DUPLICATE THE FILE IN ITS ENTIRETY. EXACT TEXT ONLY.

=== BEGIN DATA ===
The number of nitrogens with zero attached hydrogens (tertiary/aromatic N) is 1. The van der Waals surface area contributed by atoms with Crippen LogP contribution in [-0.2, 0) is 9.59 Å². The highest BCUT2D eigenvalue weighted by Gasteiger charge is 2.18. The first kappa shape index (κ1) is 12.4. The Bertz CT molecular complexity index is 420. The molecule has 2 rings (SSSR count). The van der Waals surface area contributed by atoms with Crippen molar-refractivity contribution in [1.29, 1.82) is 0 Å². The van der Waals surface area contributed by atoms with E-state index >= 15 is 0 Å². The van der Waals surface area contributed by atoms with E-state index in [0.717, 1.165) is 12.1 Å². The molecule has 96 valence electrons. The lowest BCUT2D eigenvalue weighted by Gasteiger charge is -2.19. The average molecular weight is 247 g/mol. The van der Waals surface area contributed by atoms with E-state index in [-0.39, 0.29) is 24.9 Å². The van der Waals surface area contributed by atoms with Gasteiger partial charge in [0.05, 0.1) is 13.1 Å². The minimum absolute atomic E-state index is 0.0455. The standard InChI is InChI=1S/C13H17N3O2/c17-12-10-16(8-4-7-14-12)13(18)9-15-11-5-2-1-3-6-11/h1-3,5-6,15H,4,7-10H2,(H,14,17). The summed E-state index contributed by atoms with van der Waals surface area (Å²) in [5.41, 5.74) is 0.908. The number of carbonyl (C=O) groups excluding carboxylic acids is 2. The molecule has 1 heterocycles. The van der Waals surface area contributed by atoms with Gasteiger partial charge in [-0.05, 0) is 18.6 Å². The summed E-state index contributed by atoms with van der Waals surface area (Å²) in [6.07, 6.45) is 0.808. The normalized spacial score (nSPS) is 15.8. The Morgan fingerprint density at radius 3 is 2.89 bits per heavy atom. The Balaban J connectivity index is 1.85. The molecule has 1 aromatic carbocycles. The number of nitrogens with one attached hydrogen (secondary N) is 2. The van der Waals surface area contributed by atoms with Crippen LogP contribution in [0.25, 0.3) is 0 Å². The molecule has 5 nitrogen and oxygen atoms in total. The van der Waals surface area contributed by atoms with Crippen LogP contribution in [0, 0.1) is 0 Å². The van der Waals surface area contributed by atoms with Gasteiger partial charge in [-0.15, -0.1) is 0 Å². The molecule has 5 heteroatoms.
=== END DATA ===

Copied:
The number of nitrogens with zero attached hydrogens (tertiary/aromatic N) is 1. The van der Waals surface area contributed by atoms with Crippen LogP contribution in [-0.2, 0) is 9.59 Å². The highest BCUT2D eigenvalue weighted by Gasteiger charge is 2.18. The first kappa shape index (κ1) is 12.4. The Bertz CT molecular complexity index is 420. The molecule has 2 rings (SSSR count). The van der Waals surface area contributed by atoms with Crippen molar-refractivity contribution in [1.29, 1.82) is 0 Å². The van der Waals surface area contributed by atoms with E-state index >= 15 is 0 Å². The van der Waals surface area contributed by atoms with E-state index in [0.717, 1.165) is 12.1 Å². The molecule has 96 valence electrons. The lowest BCUT2D eigenvalue weighted by Gasteiger charge is -2.19. The average molecular weight is 247 g/mol. The van der Waals surface area contributed by atoms with E-state index in [-0.39, 0.29) is 24.9 Å². The van der Waals surface area contributed by atoms with Gasteiger partial charge in [0.05, 0.1) is 13.1 Å². The minimum absolute atomic E-state index is 0.0455. The standard InChI is InChI=1S/C13H17N3O2/c17-12-10-16(8-4-7-14-12)13(18)9-15-11-5-2-1-3-6-11/h1-3,5-6,15H,4,7-10H2,(H,14,17). The summed E-state index contributed by atoms with van der Waals surface area (Å²) in [5.41, 5.74) is 0.908. The number of carbonyl (C=O) groups excluding carboxylic acids is 2. The molecule has 1 heterocycles. The van der Waals surface area contributed by atoms with Gasteiger partial charge in [-0.05, 0) is 18.6 Å². The summed E-state index contributed by atoms with van der Waals surface area (Å²) in [6.07, 6.45) is 0.808. The normalized spacial score (nSPS) is 15.8. The Morgan fingerprint density at radius 3 is 2.89 bits per heavy atom. The Balaban J connectivity index is 1.85. The molecule has 1 aromatic carbocycles. The number of nitrogens with one attached hydrogen (secondary N) is 2. The van der Waals surface area contributed by atoms with Crippen LogP contribution in [0.25, 0.3) is 0 Å². The molecule has 5 nitrogen and oxygen atoms in total. The van der Waals surface area contributed by atoms with Crippen LogP contribution in [0, 0.1) is 0 Å². The van der Waals surface area contributed by atoms with Gasteiger partial charge in [-0.15, -0.1) is 0 Å². The molecule has 5 heteroatoms.